The Spain emptied was created during the so-called “developmentalism & rdquor; of the dictatorship, between the 60s and 70s. It reflected a paradox of Francoismwhich proposed agrarian Spain as the incarnation of authentic Spain and identified its values with those of the country, but at the same time stimulated an industrializing policy that depopulated it. The regime thus had a contradictory relationship with the rural world: it elevated it and at the same time caused its decline. Let’s look at it.
The Civil War: the countryside against the city
The Civil War (1936-1939) is usually seen as a clash between fascism and anti-fascism, between democracy and dictatorship, but it was also a struggle between agrarian and domestic Spain (controlled by the rebel army) and urban and industrial Spain (held by the Republic). Antonio Royo Villanova, politician and university student who joined the rebels put it this way: “From the industrial and mining areas, rich and powerful, came destruction and anarchy. Peace, patriotism, religious belief, Christian brotherhood, intimate and deep national solidarity have sprung from the agrarian, poor and forgotten regions. In this framework, the Franco supporters projected the conflict as a struggle between urban and rural civilization, that the historian Michael Seidman rassumes as follows: “The first was proletarian, collectivist, materialist and promiscuous; the second, peasant, individualistic, disciplined and spiritual. Rural civilization was sensitive to dictatorship; the urban, to parliamentarism & rdquor ;. In fact, the rebel side had a triple capital status in Castile, which ran between Salamanca (the headquarters), Burgos (the seat of government) and Valladolid (the “blue” capital for its mighty Falange). Franco even considered moving the country’s capital from Madrid, the “red city”, to Seville. The result of that anti-urban and agrarian discourse was – as stated in a 1937 propaganda work, La Nueva España Agraria – that Franco “would return the privileges and wealth to national agriculture that took from it a wrong policy, which flatters the cities. has. .”;. That is why in 1939 the regime had the slogan “On the field!”
The field, a winner-loser
However, the opposite happened because Franco chose an industrializing policy (in 1941 the National Institute of Industry or INI), which became a missile against the countryside from the 1950s, as it led to the dissolution of the rural community by promoting the exodus to urban areas and abroad. In this way, between 1950 and 1970, agriculture lost about 2 400 000 jobs, while in the same period the population living in cities with more than 10 000 inhabitants went from 52.1% to 66.5%. The Falangist leader and former minister José Antonio Giron regrets the change: “Franco’s mistake […] was to believe that with houses, refrigerators and cars the viruses of a revolution that […] they obeyed the terrifying anti-Spain machine. […] It started to be appreciated in everything […] that we begin to become perfect strangers among ourselves & rdquor ;. in his eyes, the reprehensible urban consumer boom has replaced the commendable rural austerity.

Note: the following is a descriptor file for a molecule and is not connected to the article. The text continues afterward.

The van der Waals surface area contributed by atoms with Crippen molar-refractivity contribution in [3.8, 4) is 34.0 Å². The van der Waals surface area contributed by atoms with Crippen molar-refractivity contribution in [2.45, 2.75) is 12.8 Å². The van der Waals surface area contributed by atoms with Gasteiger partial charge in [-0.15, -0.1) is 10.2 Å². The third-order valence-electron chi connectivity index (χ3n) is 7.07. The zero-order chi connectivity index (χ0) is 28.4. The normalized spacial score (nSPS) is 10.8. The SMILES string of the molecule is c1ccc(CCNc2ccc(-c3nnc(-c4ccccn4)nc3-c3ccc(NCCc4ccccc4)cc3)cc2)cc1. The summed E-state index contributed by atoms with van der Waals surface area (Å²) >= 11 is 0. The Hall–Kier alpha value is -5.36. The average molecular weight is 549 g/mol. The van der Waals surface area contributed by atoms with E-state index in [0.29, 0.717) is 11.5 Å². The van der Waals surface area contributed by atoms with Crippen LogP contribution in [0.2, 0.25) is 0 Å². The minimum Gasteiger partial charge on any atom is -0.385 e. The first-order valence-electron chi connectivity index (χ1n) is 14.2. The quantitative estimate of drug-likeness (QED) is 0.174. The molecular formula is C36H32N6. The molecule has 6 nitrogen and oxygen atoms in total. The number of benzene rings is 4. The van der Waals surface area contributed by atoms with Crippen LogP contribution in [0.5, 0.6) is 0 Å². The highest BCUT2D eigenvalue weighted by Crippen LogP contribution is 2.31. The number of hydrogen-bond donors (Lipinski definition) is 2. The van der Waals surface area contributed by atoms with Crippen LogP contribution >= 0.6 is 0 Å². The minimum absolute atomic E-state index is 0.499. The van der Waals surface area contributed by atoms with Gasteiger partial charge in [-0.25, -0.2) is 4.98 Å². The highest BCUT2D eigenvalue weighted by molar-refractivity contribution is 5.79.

The cinema clearly reflected this change through two well-known films. In 1951, the movie ‘Furrows’, by José Antonio Nieves, showed the drama of a rural family who emigrated to Madrid. There the daughter had a “sweetheart & rdquor; and the son a black marketer, and the father ordered to return to town. 15 years later, in 1966, things changed “The city is not for me”, by Pedro Lazaga. The work showed the adventures of a rural grandfather in Madrid who also saw his son’s family threatened by the corruption of customs, but the criticism of the urban world was friendly: the big city was already an attractive place.
In short, agrarian Spain was eventually sacrificed by the regime that helped it build, whose discourse of elevating the rural world contrasted with the industrialization it promoted and collapsed it. The territorial imbalances that were then created were no longer reversed with democracy. Todaythe candidates of Spain emptied of 13-F They are, in a way, the last echo of that great unfulfilled promise of Francoism: “On the field!”
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